So, yesterday I had my appointment with the psychologist. For the first time, the system broke down - I had booked the appointment a few weeks ago through the main hospital switchboard but it hadn't been transferred to the psychologist's diary, so she was totally unaware that I was turning up! My appointment was at 2, and she saw me at 2.40 and apologised that because it hadn't been in her diary, she could only give me 20 minutes, as she had a 3.00 appointment. In the end, however, I was there till 3.30, from which you might gather that there was rather a lot to talk about. To the poor 3 o'clock appointment who had to wait - I apologise. The other glitsch was that her notes recorded that at my previous visit (my assessment), I had asked to transfer to a counsellor at another hospital - errr, no! Cue much confusion and apologising.
We had a long chat and I got upset. Why? Because I feel ugly, because I feel guilty for not being more grateful that I am in remission, because I still don't believe I am in remission, because I am anxious about leaving the house and being seen, because I miss exercising, because I don't feel attractive, because everything feels so uncertain and so on.....out it all came. Feelings of guilt. Feelings of ungratefulness. Feelings of anxiety. Feelings of sadness. Feelings of loss. Feeling unattractive and ugly.
She asked me if I ever just curled up in a ball and howled. "No", I answered. "Why not?" - because I feel I should be coping and not getting upset. After all, I am still alive and the doctors reckon they've got rid of all the cancer. Why do I feel it's so important to cope? Because it's what I do. Always have done. And it's hard to think or feel that actually, maybe I am not coping so well with this. I don't like the lack of control I have over so many things - the after-effects of the treatment affect what I can eat and drink, how I eat and drink, what I am physically able to do. I told her how much I miss running and other exercise. How I have to steel myself, even after several months, to leave the house and be seen. How I feel as if my face isn't really part of me but something I take out with me, some ugly adjunct. How wonderful Neil has been, and the children, and my friends and that I worry that getting upset and not coping will make them feel bad or guilty. How I can't see my life returning to any kind of normality that I am comfortable with.
We talked it through and she said (and I know she said this before) that I have to give myself permission to be angry or sad. I have suffered a huge loss and I need to grieve for that. I have had a life-threatening illness and I need to deal with that. My life won't return to what it was and nor will my face. I need to deal with that. After completing a couple of questionnaires, she assessed me as having mild to moderate depression (not clinical depression, more reactive to the situation - can't remember the exact term she used) and borderline anxiety and said that she would have been more surprised if I hadn't turned out to have some kind of depression, given what I've gone through and am still going through. She suggested that I talk to my GP about whether anti-depressants would be a good idea for me and she's going to arrange further counselling sessions for me with her, on a regular basis. The combination of talk therapy and ADs is apparently very successful in cases like mine.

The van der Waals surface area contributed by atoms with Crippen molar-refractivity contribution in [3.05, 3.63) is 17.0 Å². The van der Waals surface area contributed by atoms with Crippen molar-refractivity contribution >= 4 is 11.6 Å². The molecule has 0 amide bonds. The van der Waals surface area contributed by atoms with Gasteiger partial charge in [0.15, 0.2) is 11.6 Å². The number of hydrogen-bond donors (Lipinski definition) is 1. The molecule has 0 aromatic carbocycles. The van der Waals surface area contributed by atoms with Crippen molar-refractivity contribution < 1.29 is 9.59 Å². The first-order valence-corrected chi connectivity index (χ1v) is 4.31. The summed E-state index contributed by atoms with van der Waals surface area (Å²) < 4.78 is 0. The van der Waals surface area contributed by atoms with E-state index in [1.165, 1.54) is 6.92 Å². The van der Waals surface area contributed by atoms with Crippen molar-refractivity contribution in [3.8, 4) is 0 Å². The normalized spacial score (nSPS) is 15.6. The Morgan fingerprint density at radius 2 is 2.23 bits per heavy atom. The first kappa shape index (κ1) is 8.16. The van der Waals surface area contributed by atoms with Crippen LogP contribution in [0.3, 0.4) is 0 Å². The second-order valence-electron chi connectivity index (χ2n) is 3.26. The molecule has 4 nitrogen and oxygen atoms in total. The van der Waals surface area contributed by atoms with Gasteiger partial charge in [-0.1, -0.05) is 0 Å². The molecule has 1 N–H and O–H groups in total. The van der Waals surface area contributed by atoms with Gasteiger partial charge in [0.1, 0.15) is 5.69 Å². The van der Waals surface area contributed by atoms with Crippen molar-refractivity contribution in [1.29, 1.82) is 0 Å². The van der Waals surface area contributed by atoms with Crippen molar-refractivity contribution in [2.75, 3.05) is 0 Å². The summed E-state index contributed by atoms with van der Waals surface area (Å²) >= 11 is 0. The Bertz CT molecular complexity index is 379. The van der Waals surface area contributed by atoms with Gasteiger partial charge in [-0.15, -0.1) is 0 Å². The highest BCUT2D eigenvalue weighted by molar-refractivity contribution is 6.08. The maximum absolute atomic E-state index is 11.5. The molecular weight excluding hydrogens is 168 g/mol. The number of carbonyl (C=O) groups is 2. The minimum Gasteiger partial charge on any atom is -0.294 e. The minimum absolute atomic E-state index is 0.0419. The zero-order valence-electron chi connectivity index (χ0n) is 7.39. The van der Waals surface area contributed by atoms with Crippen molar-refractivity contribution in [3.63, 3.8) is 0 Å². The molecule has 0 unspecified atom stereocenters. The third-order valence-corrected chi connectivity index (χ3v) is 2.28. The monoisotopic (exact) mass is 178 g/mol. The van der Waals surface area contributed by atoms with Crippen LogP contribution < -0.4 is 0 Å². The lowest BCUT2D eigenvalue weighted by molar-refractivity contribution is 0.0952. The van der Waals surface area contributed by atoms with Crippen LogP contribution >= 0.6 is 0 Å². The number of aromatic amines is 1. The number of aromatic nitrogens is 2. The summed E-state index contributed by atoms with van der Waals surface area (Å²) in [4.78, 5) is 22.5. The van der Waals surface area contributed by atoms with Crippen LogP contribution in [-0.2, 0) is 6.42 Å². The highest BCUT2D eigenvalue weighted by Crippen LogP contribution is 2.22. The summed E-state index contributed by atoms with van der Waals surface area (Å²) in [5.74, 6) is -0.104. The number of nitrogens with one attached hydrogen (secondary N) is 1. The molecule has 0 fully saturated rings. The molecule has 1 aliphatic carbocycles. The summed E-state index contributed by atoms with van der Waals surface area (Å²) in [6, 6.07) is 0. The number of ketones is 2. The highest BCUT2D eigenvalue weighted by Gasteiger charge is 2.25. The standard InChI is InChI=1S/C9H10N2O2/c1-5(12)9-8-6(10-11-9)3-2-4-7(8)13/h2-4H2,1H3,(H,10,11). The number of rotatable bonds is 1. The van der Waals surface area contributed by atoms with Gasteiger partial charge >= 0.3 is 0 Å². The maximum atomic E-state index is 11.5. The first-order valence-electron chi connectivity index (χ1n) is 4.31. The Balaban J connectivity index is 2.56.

So, there we have it. I am not coping and I need help. I find it strange and unsettling, as I am used to being in control and being able to manage situations and to be struggling like this is new territory for me. I am not one of those people who thinks it's perfectly right to go for help if you break your leg but your mind is just something you sort out yourself - I have never been like that. I am just finding it a bit hard to process the fact that I need this kind of help myself now. I've booked the appointment with my GP for a fortnight's time (can't see him any earlier and I think that I need to talk to the person who knows my medical history best) and in the meantime I am going to give free rein to my emotions and feelings. I have already said to Neil that the diagnosis in no way reflects on the support and help that he has given me, because I do worry that he might think he's not done enough for me - nothing could be further from the truth. This is just another thing in a long list of things - another ripple in the pond caused by a big stone called Cancer being lobbed into it.
I have done my daily walk into town today and ventured into a few shops. It doesn't get any easier but it has to be done.